Staff is needed to serve constituents. Although voters hear more than ever from their representatives -- bombarded through staff efforts with newsletters, taped radio spots and computer-generated correspondence signed by mechanically operated "autograph pens" -- the communication is largely one-way. The first duty one learns on a staff is to answer letters quickly, ambiguously and in such a way that the Congressman to whom they are addressed never has to read them. Over the years I have greeted many a constituent who walked into the office of his representative, no doubt expecting to encounter him personally. But unless they were VIPs, part of a large group or sizable campaign contributors, I did my best to keep them at bay. Even I became so jaded that sometimes I sent a summer intern to perform the task and hid from the constituents myself.

Staff is needed to balance the executive branch. Staffers have gone to extremes. Now they "micromanage" the executive branch, intruding into minute details of daily governance for which they are ill-suited. I once made the mistake of calling Pentagon officials to urge selection of a local firm for a weapons contract; both my boss and the constituents were delighted with my initiative, but I got stuck transmitting many more such requests even when I sensed I had become a pest and the action was counterproductive. Beating up on the executive branch doesn't really make Congress more powerful; ultimately it just breeds fiercer resistance.

Staff is needed to enhance the influence of junior members. Again, staff has gone too far. As with the arms race, the staff race between junior and senior members has escalated tensions and made no one secure. Senior members remain powerful, and the result is continual conflict. Younger members have now created their own monster: I have heard some express fears of staff power and weariness of the bureaucratic quality of life that staff expansion has produced.

Staff is needed to fight special interests. In fact, staff spawns special interests. The presence of specialized aides on each representative's staff has multiplied contact points for peddlers of influence. The thousands of lobbyists in Washington, many former Hill staffers, would have little to do if they depended on personal audiences with congressmen. Instead, they help to fill La Colline, the Monocle and other Hill restaurants at noontime as legislative aides taking free meals from them listen respectfully to the arguments they make on behalf of their clients. Executive branch officials can't accept a cup of coffee from a business contact; congressional staff would be resentful if that was all they got.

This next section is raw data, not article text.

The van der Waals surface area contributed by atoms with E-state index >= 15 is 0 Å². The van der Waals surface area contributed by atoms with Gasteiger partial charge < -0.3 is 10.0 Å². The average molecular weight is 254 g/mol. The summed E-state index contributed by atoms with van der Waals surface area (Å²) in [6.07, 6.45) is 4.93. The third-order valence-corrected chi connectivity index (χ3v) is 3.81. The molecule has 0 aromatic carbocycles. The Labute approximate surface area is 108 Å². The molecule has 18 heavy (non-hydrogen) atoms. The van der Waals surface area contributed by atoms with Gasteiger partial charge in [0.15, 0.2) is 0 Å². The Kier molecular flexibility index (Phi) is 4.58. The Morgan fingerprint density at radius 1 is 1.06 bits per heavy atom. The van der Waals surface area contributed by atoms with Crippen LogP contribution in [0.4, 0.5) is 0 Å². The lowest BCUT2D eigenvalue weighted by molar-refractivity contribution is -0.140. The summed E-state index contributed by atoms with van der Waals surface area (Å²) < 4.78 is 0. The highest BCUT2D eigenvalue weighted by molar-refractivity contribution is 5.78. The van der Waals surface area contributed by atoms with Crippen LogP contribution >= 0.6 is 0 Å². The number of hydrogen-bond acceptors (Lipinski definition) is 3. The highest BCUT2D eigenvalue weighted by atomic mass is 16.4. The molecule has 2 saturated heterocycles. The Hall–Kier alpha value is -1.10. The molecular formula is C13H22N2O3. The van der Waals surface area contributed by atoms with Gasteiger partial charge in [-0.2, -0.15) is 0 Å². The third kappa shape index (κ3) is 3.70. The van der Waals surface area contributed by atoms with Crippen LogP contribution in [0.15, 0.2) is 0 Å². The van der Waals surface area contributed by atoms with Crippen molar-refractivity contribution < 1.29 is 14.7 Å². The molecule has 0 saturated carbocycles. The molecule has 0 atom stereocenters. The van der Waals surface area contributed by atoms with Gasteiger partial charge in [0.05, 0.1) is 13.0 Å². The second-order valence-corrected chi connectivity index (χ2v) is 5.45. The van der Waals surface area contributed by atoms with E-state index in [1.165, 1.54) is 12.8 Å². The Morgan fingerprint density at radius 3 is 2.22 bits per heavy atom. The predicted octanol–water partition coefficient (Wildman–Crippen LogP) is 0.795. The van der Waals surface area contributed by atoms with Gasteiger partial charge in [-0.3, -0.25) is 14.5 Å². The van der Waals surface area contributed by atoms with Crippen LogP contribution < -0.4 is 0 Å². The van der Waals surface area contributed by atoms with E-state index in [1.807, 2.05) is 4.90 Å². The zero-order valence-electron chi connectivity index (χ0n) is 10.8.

What to do about all this? I would aim for roughly a 50 percent reduction in staff. This would still leave staffing levels higher than they were little more than a decade ago. Is it possible that Congress cannot be adequately served by a "core" staff of 10,000 -- an average of 20 staff members for each representative?

The idea of the 1970s that more staff was needed to revitalize Congress had the ring of logic, but realities today belie its promise. For all its resources, Congress can't pass appropriation bills in a normal and timely manner. Its answers to the trade and budget crises are belated, inadequate and sometimes counterproductive. The tradition of bipartisan foreign policy has been lost in petty squabbling. How could fewer staff do worse?

Much staff could be cut without affecting those functions which have been used to justify the expansion. Xerox machines, for example, could dispense the same information as computer-generated correspondence -- but spare constituents the illusion of personal attention and save Congress large numbers of staff. The Congressional Record might reprint only a faithful transcript of words uttered on the House or Senate floors -- eliminating not only the aides who run into the stenographer's office after a speech to do a wholesale rewrite of their boss' remarks, but also those who draft statements which are never even spoken, just handed in.

On the other hand, I wouldn't cut clerical assistants -- constituents ought to know that if they have a problem, someone will answer the phone and transmit a message. (Currently that message is likely to be channeled to a legislative assistant who will bury it.) And committee staffs are also essential in arranging hearings, posing and explaining policy choices, drafting the fine points of legislation and providing daily administrative services. But members ought to learn to rely more on committee specialists rather than demanding their own exclusively reserved legislative assistants who often perform duplicative functions.

My last boss, Sen. Bob Dole, (R-Kan.) was sometimes criticized for not "delegating" more authority to staff. It may be, as a result, that I was deprived of some fun in his office that I might have had in others. But now that I see it from an outsider's perspective, I say: "Bravo!" That's the way Congress should work -- and that may be the only way it ever will.

Mark Bisnow has worked for congressmen and senators of both political parties, most recently as consultant to the Senate Republican leader. He is now employed in the executive branch.